Senator sees momentum for mental health reform

Senator sees momentum for mental health reform
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Sen. Chris MurphyChris MurphySenate Dems step up protests ahead of ObamaCare repeal vote Dems push for more action on power grid cybersecurity Senate panel demands Trump's legal rationale for shooting Syrian jet MORE (D-Conn.) believes his bipartisan mental health reform bill is picking up momentum and will get a hearing later this month in the Senate health committee. 

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Murphy has introduced the bill with Republican Sen. Bill Cassidy (La.), and it is intended as companion legislation to a House bill championed by Rep. Tim Murphy (R-Pa.). 

“We feel like with a hearing scheduled in the HELP committee later this month, the first hearing in the HELP committee on mental health in three years, and that’s amazing to think about, that we’re poised to move this bill,” Sen. Murphy said at a forum hosted by National Journal on Wednesday. 

Rep. Murphy has cast his bill as a response to mass shootings. However, reflecting the sharp divide on gun control measures between the parties, Sen. Murphy cautioned that mental health is not enough to stop the violence. 

“We shouldn’t fool ourselves that we are going to cure the nation’s epidemic of gun violence by fixing a broken mental health system,” he said. 

Reflecting the momentum around mental health reform, the Senate’s No. 2 Republican, Sen. John CornynJohn CornynSenate adds penalty for going uninsured to healthcare bill The Hill's 12:30 Report Cornyn: GOP won't delay ObamaCare repeal vote MORE (Texas), has introduced a separate measure and is reaching out to Democrats on it. His bill, backed by the National Rifle Association, uses grants to incentivize states to send mental health records to the national background check database. 

The bills from Rep. Murphy and Sen. Murphy are broader and would remove barriers for Medicaid funding of mental health treatment, including a current ban on receiving physical and mental health services on the same day and limits on funding for treatment at mental health facilities.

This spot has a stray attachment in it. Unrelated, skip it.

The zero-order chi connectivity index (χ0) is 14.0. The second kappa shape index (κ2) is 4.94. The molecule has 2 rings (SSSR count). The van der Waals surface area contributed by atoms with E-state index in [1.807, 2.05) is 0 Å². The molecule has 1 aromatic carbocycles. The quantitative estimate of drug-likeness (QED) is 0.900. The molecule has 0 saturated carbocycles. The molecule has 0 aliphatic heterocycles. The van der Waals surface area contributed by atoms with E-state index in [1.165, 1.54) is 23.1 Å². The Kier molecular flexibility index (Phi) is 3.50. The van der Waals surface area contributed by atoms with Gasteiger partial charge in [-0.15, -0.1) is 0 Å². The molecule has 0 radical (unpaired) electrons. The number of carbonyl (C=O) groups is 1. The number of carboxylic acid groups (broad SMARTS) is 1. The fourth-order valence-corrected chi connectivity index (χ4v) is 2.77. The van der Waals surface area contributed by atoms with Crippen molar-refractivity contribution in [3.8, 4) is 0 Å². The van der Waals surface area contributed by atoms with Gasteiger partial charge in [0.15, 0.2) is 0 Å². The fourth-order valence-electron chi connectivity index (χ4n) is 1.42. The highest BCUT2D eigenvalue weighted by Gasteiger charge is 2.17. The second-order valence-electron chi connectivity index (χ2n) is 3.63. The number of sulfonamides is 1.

The measures would create a new assistant secretary for mental health to elevate the issue within the Department of Health and Human Services. 

The bills differ in that the House measure goes farther in changing health privacy laws established under the 1996 Health Insurance Portability and Accountability Act (HIPAA) to make it easier to share information with family members and caregivers. 

The House bill also uses grants to incentivize state assisted outpatient treatment (AOT) programs, which are controversial because they allow judges to mandate treatment for patients with serious mental illness. The Senate bill largely steers clear of further boosting the controversial program. 

Rep. Frank Pallone Jr. (N.J.), the top Democrat on the Energy and Commerce Committee, has objected to the HIPAA and AOT measures and is expected to be part of bipartisan negotiations in the committee to build off the measure. However, those negotiations have not yet started in earnest as the committee has been busy with other work. 

Murphy said his bill is bringing on bipartisan cosponsors in pairs and that they recently added Sen. Shelley Moore CapitoShelley Moore CapitoFive takeaways from the CBO score on Senate ObamaCare bill Trump phones Senate holdouts on GOP healthcare bill GOP’s message on ObamaCare is us versus them MORE (R-W.Va.) and Sen. Charles SchumerCharles SchumerSenate Dems step up protests ahead of ObamaCare repeal vote Senate Dems plan floor protest ahead of ObamaCare repeal vote Dem senator: Don't bet against McConnell on ObamaCare repeal MORE (N.Y.), the Senate’s No. 3 Democrat. 

“It’s not just the moderates working with the moderates,” Murphy said. “It’s really progressives, moderates, conservatives all together, and that will be a pretty important signal to leadership.”